Ireland's sailing, boating & maritime magazine

Top Performer Anchor Challenge Rejoins the Cork Harbour Quarter Tonners

13th March 2022
Anchor Challenge (left) back in Crosshaven with sistership Panic also on the RCYC hardstanding
Welcome home Anchor Challenge (left) back in Crosshaven with sistership Panic also on the RCYC hardstanding

Although this Quarter Tonner has had three previous Cork owners, Anchor Challenge has spent the past few seasons in a shed in Cowes on the Isle of Wight, well away from her original moorings.

Happily now, however, the ICRA class champion yacht is back in Crosshaven under new ownership and as our photo above shows she joins a growing Cork Harbour a Quarter Ton movement at Crosshaven and Cobh. 

As regular Afloat readers will know, Anchor Challenge's last Cork owner was Paul Gibbons who was good on enthusiasm, and good on performance, taking this classic Quarter Tonner to an overall win in the IRC Europeans at Crosshaven in July 2016.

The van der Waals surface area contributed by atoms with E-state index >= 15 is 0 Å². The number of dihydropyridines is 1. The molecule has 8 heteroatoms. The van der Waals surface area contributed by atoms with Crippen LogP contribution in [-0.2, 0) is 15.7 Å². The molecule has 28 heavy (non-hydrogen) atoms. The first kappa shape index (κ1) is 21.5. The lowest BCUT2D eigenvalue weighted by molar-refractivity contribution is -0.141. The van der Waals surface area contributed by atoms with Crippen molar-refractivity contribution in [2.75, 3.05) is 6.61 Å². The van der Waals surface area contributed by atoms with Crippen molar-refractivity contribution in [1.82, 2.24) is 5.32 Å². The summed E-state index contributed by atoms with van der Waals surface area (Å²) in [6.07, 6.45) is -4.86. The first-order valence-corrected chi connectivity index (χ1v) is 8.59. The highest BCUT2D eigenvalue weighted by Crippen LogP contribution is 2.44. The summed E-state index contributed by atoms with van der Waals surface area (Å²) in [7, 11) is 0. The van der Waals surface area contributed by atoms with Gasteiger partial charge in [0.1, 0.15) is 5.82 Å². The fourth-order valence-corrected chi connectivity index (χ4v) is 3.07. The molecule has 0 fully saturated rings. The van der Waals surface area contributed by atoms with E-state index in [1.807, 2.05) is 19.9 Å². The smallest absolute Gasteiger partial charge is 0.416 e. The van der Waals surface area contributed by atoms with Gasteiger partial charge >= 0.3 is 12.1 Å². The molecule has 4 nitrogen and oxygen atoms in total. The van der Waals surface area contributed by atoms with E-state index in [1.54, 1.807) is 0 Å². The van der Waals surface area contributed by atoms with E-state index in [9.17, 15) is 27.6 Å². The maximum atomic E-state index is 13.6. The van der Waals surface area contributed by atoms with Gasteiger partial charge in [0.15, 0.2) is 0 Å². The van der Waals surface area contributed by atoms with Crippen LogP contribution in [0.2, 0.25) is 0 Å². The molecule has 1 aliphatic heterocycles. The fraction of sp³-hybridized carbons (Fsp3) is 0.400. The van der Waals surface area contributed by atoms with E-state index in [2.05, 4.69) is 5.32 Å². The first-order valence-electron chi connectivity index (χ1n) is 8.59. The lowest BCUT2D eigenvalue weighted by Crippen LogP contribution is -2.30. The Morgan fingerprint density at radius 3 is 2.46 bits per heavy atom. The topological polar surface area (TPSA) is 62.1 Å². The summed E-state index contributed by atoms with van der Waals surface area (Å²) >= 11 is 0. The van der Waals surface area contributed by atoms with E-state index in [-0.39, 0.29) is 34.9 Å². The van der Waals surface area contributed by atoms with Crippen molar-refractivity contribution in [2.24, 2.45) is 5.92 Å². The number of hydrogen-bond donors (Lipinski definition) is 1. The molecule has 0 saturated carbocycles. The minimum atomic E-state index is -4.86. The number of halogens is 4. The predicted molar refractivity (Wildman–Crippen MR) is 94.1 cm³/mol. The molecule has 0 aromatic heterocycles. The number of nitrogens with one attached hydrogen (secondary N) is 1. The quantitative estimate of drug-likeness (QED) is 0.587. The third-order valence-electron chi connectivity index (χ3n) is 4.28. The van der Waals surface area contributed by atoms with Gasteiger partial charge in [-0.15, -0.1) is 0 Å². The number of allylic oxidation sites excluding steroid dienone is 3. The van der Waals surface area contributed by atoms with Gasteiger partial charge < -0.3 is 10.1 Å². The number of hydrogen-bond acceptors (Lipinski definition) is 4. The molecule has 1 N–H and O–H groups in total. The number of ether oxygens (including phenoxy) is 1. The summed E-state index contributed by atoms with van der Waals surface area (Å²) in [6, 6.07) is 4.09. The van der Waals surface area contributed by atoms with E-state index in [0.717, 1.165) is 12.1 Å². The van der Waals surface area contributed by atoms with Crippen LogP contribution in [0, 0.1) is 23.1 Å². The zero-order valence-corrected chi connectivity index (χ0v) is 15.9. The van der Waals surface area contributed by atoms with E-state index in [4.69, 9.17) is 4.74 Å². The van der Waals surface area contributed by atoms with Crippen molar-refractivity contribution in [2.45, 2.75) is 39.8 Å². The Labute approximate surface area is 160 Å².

Cork Harbour's Class Three continues to strengthen for the 2022 season with the arrival of several other good Quarter Tonners in the last two months as Afloat reports here

See Bob Bateman's photos below of Anchor Challenge's last season in Irish waters.

Anchor Challenge

Anchor Challenge

Anchor Challenge

Anchor Challenge

Published in Quarter Ton Team

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About Quarter Tonners

The Quarter Ton Class is a sailing class of the International Offshore Rule racing the Quarter Ton Cup between 1967 and 1996 and from 2005 until today.

The class is sailed by smaller keelboats of similar size and is likely the world's most-produced keelboat class.

The Ton, Half, Quarter, etc. 'classes' were each given a 'length' and yacht designers had almost free rein to work the hull shapes and measurements to achieve the best speed for that nominal length.

The Ton Rules produced cranky and tender boats without actual downwind speed. Measurement points created weird, almost square hull shapes with longish overhangs.

They were challenging to sail optimally and lost value very quickly as any new wrinkle (e.g. 'bustles') to take advantage of the rule made older boats very quickly uncompetitive.

Although its heyday was 30 years ago, the boat class continues to make its presence felt by holding its own in terms of popularity against some fern race fleets.